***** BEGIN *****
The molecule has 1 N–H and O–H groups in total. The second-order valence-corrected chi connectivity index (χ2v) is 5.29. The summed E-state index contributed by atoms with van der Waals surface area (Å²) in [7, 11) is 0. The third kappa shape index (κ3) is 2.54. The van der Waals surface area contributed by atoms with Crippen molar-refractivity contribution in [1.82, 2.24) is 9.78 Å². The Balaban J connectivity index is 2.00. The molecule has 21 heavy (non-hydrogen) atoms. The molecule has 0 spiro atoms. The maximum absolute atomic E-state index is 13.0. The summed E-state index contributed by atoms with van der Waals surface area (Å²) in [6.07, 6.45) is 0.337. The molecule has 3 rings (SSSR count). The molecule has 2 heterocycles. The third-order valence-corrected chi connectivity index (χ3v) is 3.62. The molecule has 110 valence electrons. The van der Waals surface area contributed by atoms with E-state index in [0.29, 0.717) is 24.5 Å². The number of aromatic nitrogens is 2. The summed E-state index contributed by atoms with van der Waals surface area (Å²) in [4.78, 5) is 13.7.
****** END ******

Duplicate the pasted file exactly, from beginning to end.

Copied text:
The molecule has 1 N–H and O–H groups in total. The second-order valence-corrected chi connectivity index (χ2v) is 5.29. The summed E-state index contributed by atoms with van der Waals surface area (Å²) in [7, 11) is 0. The third kappa shape index (κ3) is 2.54. The van der Waals surface area contributed by atoms with Crippen molar-refractivity contribution in [1.82, 2.24) is 9.78 Å². The Balaban J connectivity index is 2.00. The molecule has 21 heavy (non-hydrogen) atoms. The molecule has 0 spiro atoms. The maximum absolute atomic E-state index is 13.0. The summed E-state index contributed by atoms with van der Waals surface area (Å²) in [6.07, 6.45) is 0.337. The molecule has 3 rings (SSSR count). The molecule has 2 heterocycles. The third-order valence-corrected chi connectivity index (χ3v) is 3.62. The molecule has 110 valence electrons. The van der Waals surface area contributed by atoms with E-state index in [0.29, 0.717) is 24.5 Å². The number of aromatic nitrogens is 2. The summed E-state index contributed by atoms with van der Waals surface area (Å²) in [4.78, 5) is 13.7.